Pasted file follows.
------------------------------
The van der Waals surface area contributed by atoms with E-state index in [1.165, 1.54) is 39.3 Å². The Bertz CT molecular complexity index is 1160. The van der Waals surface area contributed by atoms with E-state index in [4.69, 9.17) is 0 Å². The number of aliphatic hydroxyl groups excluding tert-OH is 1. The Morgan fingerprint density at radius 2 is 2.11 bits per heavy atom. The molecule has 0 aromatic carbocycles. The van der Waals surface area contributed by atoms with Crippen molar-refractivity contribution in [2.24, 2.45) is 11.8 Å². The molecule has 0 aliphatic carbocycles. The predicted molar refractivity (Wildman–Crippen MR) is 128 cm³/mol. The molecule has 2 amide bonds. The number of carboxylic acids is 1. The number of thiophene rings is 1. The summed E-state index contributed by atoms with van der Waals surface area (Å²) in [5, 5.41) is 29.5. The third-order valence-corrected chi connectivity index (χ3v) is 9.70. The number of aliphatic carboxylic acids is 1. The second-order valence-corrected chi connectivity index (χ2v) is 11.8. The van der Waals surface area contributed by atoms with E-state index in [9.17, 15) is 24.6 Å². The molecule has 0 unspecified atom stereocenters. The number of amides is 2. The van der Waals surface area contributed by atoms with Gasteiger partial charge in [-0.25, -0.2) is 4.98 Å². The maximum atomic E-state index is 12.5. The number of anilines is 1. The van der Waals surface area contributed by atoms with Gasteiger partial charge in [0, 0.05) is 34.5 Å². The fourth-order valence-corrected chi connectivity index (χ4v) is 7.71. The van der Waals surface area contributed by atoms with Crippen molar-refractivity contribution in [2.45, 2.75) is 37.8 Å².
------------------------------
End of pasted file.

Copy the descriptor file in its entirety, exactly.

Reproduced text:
The van der Waals surface area contributed by atoms with E-state index in [1.165, 1.54) is 39.3 Å². The Bertz CT molecular complexity index is 1160. The van der Waals surface area contributed by atoms with E-state index in [4.69, 9.17) is 0 Å². The number of aliphatic hydroxyl groups excluding tert-OH is 1. The Morgan fingerprint density at radius 2 is 2.11 bits per heavy atom. The molecule has 0 aromatic carbocycles. The van der Waals surface area contributed by atoms with Crippen molar-refractivity contribution in [2.24, 2.45) is 11.8 Å². The molecule has 0 aliphatic carbocycles. The predicted molar refractivity (Wildman–Crippen MR) is 128 cm³/mol. The molecule has 2 amide bonds. The number of carboxylic acids is 1. The number of thiophene rings is 1. The summed E-state index contributed by atoms with van der Waals surface area (Å²) in [5, 5.41) is 29.5. The third-order valence-corrected chi connectivity index (χ3v) is 9.70. The number of aliphatic carboxylic acids is 1. The second-order valence-corrected chi connectivity index (χ2v) is 11.8. The van der Waals surface area contributed by atoms with E-state index in [9.17, 15) is 24.6 Å². The molecule has 0 unspecified atom stereocenters. The number of amides is 2. The van der Waals surface area contributed by atoms with Gasteiger partial charge in [-0.25, -0.2) is 4.98 Å². The maximum atomic E-state index is 12.5. The number of anilines is 1. The van der Waals surface area contributed by atoms with Gasteiger partial charge in [0, 0.05) is 34.5 Å². The fourth-order valence-corrected chi connectivity index (χ4v) is 7.71. The van der Waals surface area contributed by atoms with Crippen molar-refractivity contribution in [2.45, 2.75) is 37.8 Å².